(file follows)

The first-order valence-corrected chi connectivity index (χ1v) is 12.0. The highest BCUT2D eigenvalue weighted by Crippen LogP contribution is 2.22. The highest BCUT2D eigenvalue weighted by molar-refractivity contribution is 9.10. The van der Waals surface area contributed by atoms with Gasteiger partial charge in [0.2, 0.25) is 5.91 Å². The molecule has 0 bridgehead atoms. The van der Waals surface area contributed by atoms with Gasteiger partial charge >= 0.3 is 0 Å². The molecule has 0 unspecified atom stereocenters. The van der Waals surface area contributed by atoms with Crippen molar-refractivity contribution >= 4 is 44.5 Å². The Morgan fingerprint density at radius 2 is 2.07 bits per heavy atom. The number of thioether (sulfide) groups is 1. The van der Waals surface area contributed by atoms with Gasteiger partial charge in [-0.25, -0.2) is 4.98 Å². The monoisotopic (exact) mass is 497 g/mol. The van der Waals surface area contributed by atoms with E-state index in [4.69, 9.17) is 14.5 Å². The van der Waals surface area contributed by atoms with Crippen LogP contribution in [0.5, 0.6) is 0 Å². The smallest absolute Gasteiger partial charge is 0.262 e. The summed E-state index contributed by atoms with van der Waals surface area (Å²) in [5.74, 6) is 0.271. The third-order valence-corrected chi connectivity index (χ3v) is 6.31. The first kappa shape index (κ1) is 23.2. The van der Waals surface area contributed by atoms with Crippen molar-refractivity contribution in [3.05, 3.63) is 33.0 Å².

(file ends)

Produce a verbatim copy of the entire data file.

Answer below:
The first-order valence-corrected chi connectivity index (χ1v) is 12.0. The highest BCUT2D eigenvalue weighted by Crippen LogP contribution is 2.22. The highest BCUT2D eigenvalue weighted by molar-refractivity contribution is 9.10. The van der Waals surface area contributed by atoms with Gasteiger partial charge in [0.2, 0.25) is 5.91 Å². The molecule has 0 bridgehead atoms. The van der Waals surface area contributed by atoms with Gasteiger partial charge >= 0.3 is 0 Å². The molecule has 0 unspecified atom stereocenters. The van der Waals surface area contributed by atoms with Crippen molar-refractivity contribution >= 4 is 44.5 Å². The Morgan fingerprint density at radius 2 is 2.07 bits per heavy atom. The number of thioether (sulfide) groups is 1. The van der Waals surface area contributed by atoms with Gasteiger partial charge in [-0.25, -0.2) is 4.98 Å². The monoisotopic (exact) mass is 497 g/mol. The van der Waals surface area contributed by atoms with E-state index in [4.69, 9.17) is 14.5 Å². The van der Waals surface area contributed by atoms with Crippen LogP contribution in [0.5, 0.6) is 0 Å². The smallest absolute Gasteiger partial charge is 0.262 e. The summed E-state index contributed by atoms with van der Waals surface area (Å²) in [5.74, 6) is 0.271. The third-order valence-corrected chi connectivity index (χ3v) is 6.31. The first kappa shape index (κ1) is 23.2. The van der Waals surface area contributed by atoms with Crippen molar-refractivity contribution in [3.05, 3.63) is 33.0 Å².